Check Out These Photos From 'The Craft' Cast's First Reunion Since 1996

Following its 1996 debut, The Craft quickly gained a passionate following among horror fans, thank [...]

Following its 1996 debut, The Craft quickly gained a passionate following among horror fans, thank in part to its impressive ensemble cast and its themes of female empowerment. Despite the film's successes, only scattered members of the cast have come together since production wrapped, up until last weekend's Monster Mania Convention in Cherry Hill, New Jersey, which finally brought the entire cast together.

While Neve Campbell, Robin Tunney, and Fairuza Balk have all appeared at various events over the years, Rachel True has recently begun calling attention to the fact that she isn't receiving the same invitations to such events. Monster Mania clearly knew she was as integral a component of the film as any other member of the cast, allowing for the unique photo op to occur.

The unique narrative focused on a group of ostracized high schoolers who find not only companionship in one another but also used their bond to invoke rituals to take down their tormentors. In the years since, few films have effectively replicated The Craft's success, resulting in various rumors circulating in recent years that the film could get a reboot or sequel. If the opportunity arose, Tunney previously detailed she'd be interested in returning to the series.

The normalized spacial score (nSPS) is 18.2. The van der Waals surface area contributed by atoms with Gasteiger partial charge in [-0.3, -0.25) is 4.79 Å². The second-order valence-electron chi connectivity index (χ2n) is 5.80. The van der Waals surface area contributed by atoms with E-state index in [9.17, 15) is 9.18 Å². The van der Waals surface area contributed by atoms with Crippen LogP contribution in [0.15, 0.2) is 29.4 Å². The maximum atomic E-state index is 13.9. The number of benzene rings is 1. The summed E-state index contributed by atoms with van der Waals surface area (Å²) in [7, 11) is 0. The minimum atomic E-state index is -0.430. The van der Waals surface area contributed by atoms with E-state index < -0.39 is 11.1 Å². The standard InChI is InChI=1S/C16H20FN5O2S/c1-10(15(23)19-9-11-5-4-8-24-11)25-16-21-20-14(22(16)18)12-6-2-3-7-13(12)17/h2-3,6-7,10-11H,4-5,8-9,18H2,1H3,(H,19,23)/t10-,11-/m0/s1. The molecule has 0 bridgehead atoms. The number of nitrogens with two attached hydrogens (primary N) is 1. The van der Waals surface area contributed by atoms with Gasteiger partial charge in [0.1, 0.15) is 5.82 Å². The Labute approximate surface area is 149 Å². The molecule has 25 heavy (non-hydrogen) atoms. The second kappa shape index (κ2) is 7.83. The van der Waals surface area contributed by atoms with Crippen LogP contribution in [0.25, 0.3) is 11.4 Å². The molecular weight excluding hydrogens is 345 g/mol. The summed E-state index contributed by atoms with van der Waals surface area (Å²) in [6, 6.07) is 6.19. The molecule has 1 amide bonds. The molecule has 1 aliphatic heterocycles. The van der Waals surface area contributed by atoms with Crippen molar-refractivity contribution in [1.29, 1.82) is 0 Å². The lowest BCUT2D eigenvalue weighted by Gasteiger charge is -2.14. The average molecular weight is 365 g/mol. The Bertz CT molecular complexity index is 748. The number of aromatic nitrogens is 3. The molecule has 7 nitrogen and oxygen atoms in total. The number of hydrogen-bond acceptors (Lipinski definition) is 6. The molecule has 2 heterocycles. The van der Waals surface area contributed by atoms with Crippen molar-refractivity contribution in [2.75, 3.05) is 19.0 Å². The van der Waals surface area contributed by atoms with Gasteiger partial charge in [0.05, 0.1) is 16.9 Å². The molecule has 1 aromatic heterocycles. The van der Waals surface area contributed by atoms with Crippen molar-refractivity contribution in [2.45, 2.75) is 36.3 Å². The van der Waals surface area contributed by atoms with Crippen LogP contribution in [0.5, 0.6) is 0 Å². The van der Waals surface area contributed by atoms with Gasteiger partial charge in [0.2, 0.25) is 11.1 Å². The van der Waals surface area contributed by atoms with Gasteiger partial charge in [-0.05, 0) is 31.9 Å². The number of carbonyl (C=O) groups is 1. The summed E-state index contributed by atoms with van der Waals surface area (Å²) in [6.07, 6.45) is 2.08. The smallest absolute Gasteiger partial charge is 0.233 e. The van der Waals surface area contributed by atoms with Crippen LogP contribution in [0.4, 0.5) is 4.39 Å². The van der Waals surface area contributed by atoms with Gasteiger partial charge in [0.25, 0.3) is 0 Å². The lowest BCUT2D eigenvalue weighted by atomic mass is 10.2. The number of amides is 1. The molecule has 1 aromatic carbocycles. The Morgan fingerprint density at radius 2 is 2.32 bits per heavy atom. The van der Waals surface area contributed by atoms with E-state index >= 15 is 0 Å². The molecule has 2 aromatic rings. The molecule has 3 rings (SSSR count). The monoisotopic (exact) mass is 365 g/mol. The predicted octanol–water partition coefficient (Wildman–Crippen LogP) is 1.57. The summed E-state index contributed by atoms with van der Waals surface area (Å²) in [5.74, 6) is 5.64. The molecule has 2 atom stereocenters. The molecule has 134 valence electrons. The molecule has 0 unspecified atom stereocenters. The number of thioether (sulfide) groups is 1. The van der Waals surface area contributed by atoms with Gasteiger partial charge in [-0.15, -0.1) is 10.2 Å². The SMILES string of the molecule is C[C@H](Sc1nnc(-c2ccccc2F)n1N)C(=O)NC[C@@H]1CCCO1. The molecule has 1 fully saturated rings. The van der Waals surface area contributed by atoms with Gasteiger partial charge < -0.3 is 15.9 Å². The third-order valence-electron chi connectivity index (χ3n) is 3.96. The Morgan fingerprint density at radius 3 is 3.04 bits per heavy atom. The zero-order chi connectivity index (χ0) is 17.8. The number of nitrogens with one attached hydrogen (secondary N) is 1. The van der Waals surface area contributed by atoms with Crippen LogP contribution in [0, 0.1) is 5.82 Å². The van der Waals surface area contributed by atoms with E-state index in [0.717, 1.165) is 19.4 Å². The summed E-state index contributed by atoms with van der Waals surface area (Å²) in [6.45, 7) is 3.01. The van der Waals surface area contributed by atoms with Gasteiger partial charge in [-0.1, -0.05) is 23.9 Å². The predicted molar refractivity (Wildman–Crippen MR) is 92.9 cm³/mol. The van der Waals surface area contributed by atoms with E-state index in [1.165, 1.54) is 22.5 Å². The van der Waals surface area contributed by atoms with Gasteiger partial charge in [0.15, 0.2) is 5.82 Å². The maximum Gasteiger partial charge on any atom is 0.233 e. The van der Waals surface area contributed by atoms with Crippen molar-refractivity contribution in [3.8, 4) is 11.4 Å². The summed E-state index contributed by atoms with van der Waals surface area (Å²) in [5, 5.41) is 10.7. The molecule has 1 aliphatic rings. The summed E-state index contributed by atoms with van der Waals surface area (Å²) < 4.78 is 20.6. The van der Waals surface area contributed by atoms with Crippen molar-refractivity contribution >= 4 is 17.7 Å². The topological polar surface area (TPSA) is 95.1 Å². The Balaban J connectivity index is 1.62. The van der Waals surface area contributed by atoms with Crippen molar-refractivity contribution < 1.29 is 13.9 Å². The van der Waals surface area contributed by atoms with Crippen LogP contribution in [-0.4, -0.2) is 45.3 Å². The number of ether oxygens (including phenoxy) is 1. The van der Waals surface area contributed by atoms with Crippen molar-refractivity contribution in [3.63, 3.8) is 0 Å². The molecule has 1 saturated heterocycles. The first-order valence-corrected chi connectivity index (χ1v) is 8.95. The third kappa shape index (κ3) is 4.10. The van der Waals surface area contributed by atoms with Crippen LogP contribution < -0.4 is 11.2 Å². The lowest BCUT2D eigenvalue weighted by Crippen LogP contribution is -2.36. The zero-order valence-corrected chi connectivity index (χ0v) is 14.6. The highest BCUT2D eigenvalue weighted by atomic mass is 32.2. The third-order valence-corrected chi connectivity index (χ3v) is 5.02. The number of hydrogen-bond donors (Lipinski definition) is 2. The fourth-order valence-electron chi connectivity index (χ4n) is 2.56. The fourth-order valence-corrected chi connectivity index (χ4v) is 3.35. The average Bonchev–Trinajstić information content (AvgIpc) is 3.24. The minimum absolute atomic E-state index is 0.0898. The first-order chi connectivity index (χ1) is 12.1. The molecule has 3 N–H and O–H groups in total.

"I feel like if it came along and the script was good and I actually thought it was going to be something...I want them to find a great director. I think they've gone through a lot of writers. If it was something where I felt like they were going to do it well, and also find a way, because it's been so much time, you can't just do a sequel," Tunney shared with "I think on some level, it totally has to, in order to feel relevant, I think it should be maybe funnier or something."

With it having been released over 20 years ago, Tunney would want the film to feel fresh and not merely recreating the source material.

"I feel like in order to make it seem culturally relevant, they need to do something [new] and do it quite well. They just can't pick it up where it left off and it's all of our kids or something," Tunney pointed out. "Generations of people have watched it. It's the idea of somebody just trying to monetize that and not caring if it's good or not would be sad. I would love to do it if I thought it was going to be cool. I'm so proud of the fact that I was in a movie that has been loved by so many generations of people and watched at so many sleepovers. It's an honor."

Would you like to see the film get a reboot or a sequel? Let us know in the comments below or hit up @TheWolfman on Twitter to talk all things horror and Star Wars!


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